Great Interview Questions For Employers

When it comes to interviews, what are the best questions to ask job applicants? Entire books have been written on this topic, and the questions you choose to ask job seekers may depend on your industry, organizational culture, the role itself, and the personalities of the people involved in the hiring decision.

Interviews provide an opportunity to validate a candidate’s previous experience, gain insight into his or her motivations and future aspirations, and assess whether his or her values are a fit for your organization’s culture. Menlo Partners took an informal survey of San Francisco Bay Area professionals, and the best answers appear below.

The Icebreaker Question

interview depiction to offer job applicant the microphone-let them talk in the interview

interview depiction to offer job applicant the microphone-let them talk in the interview

A former Silicon Valley recruiter always started interviews with, “Please take a moment and tell me a little bit about yourself.” She found that answers to this question included not only professional “elevator pitches” but also gave context to the candidate’s current situation and revealed aspects of his or her personality. She noted that individuals who did not have a lot of interviewing experience sometimes stumbled in their answers. In the event that a person began to ramble, she would say, “I am interrupting you because I want to ask you something else.” An alternative to this question could be, “Why are you looking for another job?”

The Typical Day Question

Some resumes present a long list of tasks and duties but don’t address quantity and frequency. How often were these duties performed? Were they few, or many? What were the candidate’s primary responsibilities? When drilling down into a specific past position, a helpful question is, “What was a typical day like for you?

The Interest and Desire Question

“What about this role or organization specifically interests you?” This is an excellent question to determine if a person has a strong motivation to work for your team, as opposed to simply needing “a job.”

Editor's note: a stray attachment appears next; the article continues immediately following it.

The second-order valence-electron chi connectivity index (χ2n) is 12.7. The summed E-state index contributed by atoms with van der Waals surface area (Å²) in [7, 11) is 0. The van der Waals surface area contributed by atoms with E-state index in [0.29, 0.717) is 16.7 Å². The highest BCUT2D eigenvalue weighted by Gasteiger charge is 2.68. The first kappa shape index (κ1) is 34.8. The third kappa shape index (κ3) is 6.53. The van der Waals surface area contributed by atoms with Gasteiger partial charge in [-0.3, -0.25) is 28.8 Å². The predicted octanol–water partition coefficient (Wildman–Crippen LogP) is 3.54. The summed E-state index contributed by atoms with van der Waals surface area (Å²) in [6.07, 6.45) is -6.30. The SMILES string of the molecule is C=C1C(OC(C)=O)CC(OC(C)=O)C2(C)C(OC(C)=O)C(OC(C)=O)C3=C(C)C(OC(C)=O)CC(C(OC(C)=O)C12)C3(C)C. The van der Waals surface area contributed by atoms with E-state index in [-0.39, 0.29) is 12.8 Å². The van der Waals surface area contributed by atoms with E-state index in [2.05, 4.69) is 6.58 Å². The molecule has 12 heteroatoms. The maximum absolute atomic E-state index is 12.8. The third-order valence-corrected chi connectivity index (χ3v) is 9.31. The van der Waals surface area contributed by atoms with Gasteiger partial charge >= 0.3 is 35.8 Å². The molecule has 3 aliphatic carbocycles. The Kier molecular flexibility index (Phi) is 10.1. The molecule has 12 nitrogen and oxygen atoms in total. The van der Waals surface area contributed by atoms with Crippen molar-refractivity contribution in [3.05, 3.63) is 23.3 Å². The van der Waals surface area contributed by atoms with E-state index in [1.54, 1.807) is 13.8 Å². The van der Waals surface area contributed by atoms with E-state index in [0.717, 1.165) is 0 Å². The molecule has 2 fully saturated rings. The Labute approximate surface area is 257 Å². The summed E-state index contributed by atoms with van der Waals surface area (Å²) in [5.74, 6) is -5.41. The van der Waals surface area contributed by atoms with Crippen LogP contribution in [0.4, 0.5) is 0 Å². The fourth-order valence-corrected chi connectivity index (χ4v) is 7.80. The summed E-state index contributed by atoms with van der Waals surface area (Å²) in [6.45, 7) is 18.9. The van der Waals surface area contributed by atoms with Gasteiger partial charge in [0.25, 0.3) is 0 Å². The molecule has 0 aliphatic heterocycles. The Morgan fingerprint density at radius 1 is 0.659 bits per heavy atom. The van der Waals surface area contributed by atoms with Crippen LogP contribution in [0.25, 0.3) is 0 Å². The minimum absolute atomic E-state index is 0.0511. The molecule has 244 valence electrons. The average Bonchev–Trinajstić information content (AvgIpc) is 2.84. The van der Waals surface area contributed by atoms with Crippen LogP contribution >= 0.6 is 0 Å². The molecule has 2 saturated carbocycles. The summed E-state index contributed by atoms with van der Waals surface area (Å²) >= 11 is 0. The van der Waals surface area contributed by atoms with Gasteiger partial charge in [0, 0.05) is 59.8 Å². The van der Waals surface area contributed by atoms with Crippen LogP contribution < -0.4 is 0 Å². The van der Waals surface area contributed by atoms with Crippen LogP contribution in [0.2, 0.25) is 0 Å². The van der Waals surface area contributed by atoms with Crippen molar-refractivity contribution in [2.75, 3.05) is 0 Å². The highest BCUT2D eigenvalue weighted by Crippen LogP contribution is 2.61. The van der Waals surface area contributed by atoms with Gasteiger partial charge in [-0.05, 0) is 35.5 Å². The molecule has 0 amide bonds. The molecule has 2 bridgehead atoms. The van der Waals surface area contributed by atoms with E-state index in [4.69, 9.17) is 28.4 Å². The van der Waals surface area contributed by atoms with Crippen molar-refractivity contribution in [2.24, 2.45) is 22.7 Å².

The Differentiation Question

Presumably, the candidates you have selected for an interview all appear to be qualified for the job. To determine how this candidate stands out from the crowd, you can ask, “What is unique about you that would help you to excel in this role?” Alternatively, you can ask, “Why do you love what you do?”

The Follow Up Question

Great candidates have practiced their answers to many of the common questions interviewers ask. A great way to elicit a more candid response is to ask a follow-up question. Pick something they have just mentioned - a specific skill or accomplishment, and ask, “Can you tell me more about that?” The resulting answer is likely to be unrehearsed and may give you additional insight.

The Storytelling Question

Behavioral interviewing is the most widely practiced form of interviewing today in Silicon Valley. This is simply a method of asking questions that describe behavior on the job that offers insight into the person’s actions and thought processes. Rather than present a hypothetical situation and ask them what they would do, ask them to describe a past situation by saying, “Tell me about a time that…” You may select a time they satisfied an upset customer, an instance in which they had to make a key decision on their own, without guidance, or any other situation that is relevant to your role. In our past blog, we offer some advice on conducting a behavioral interview.

The Reference Question

“How would your former coworkers and managers describe you?” This is a valuable question to ask in preparation for reference checking. When you speak to the person’s references, do their answers match the candidate’s?

Menlo Partners has the answers to your questions

Do you need assistance in interviewing applicants for an open role? The experts at Menlo Partners stand ready to partner with you on your next hire.


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